Fearless’ Take…

Over his seven-year career, Lars Eller has averaged 14-15-29 per 82 games.  And, he has never missed more than five games in a season in any of the six full NHL seasons in which he played (including the abbreviated 2012-2013 season).  That kind of production and stability out of the third-line center spot would be welcome for a team that couldn’t consistently muster either last year.  He was a good possession player for the Habs last season, posting a 52.7 percent Corsi-for at 5-on-5.  What makes Eller particularly intriguing is thinking about what he might be able to do with stability on his wings.  Consider this description of his 2015-2016 season

“What you'll see online is two viewpoints. Either he's useless offensively, or he's a possession monster.

The truth is somewhere in the middle. You won't get a 50-point season from the Danish forward, however saying he's useless is incredibly shortsighted. On the flip side of things, yes he does drive possession, however we do have to accept that his offensive upside is limited.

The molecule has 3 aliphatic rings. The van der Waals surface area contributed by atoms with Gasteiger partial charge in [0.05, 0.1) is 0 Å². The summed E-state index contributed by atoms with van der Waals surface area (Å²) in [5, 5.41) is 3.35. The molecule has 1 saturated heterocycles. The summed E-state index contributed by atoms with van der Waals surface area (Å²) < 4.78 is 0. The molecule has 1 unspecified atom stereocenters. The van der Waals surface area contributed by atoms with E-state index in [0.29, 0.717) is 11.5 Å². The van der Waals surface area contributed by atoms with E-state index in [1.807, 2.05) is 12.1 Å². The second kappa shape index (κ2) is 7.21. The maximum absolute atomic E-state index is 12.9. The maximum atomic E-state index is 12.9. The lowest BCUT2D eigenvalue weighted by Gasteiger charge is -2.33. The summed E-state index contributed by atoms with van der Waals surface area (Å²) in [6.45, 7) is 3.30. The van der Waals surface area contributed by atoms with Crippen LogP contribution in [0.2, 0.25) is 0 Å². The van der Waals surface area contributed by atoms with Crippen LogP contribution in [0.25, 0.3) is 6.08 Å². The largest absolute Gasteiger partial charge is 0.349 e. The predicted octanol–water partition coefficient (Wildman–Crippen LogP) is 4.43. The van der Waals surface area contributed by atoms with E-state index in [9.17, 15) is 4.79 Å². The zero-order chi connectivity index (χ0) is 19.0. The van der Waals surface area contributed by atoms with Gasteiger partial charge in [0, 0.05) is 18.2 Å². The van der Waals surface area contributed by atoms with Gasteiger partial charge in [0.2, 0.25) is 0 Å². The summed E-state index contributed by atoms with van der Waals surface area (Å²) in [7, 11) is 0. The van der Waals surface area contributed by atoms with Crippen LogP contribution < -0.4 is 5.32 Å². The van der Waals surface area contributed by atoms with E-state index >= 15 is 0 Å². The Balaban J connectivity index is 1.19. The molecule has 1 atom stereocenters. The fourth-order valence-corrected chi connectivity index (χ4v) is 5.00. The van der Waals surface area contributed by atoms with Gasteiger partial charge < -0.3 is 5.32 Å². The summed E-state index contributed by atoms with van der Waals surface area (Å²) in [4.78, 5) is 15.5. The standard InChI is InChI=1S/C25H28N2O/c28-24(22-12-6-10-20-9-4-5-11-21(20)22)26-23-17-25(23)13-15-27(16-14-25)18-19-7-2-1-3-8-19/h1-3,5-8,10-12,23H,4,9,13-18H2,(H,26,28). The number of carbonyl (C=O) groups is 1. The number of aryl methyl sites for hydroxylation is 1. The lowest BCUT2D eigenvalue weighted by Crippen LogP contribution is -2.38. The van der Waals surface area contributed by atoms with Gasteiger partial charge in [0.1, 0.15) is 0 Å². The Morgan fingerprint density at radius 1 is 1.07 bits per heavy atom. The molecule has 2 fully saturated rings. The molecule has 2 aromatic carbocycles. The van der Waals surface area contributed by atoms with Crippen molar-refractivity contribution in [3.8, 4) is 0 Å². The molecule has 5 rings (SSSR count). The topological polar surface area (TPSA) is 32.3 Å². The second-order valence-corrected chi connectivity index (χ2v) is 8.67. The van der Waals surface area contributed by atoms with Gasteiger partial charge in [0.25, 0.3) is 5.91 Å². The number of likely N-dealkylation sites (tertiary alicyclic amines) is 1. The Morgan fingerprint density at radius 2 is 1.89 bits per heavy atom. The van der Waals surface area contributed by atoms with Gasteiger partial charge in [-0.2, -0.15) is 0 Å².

Essentially, Eller provides the Habs with solid minutes, but he'll probably never crack the 20-goal mark in the NHL, especially once we consider his usage.

You can expect him to score 10-15 goals per year, while providing versatility to the head coach. This year Eller was used as a left-wing, a center, and on the right side. He also spent time on 10 different line combinations, none of which lasted more than 135 minutes of ice time.”

The Caps acquired him, in no small part, to avoid having to employ so many line combinations on that third line.

Cheerless’ Take…

The price tag Eller brings with him is pretty high.  With a cap hit of $3.5 million a year he is in an age and compensation neighborhood that includes, among others, Cam Atkinson, Kyle Turris, David Desharnais, and Reilly Smith, all of whom have at least one 50-point season on their resume (numbers from  Eller has that one 30-point season three years ago on his record (it was a 53-point pace per 82 games).  The Caps might be starting the season with a cheaper alternative at third-line center than they might have hoped for last season (if you think Brooks Laich and his $4.5 million cap hit could have been a credible third line center), but “cheaper” is not “cheap” in this instance.

The Big Question… Can Lars Eller be a better producer as regular third-line center than he was in a second-line role for the Canadiens?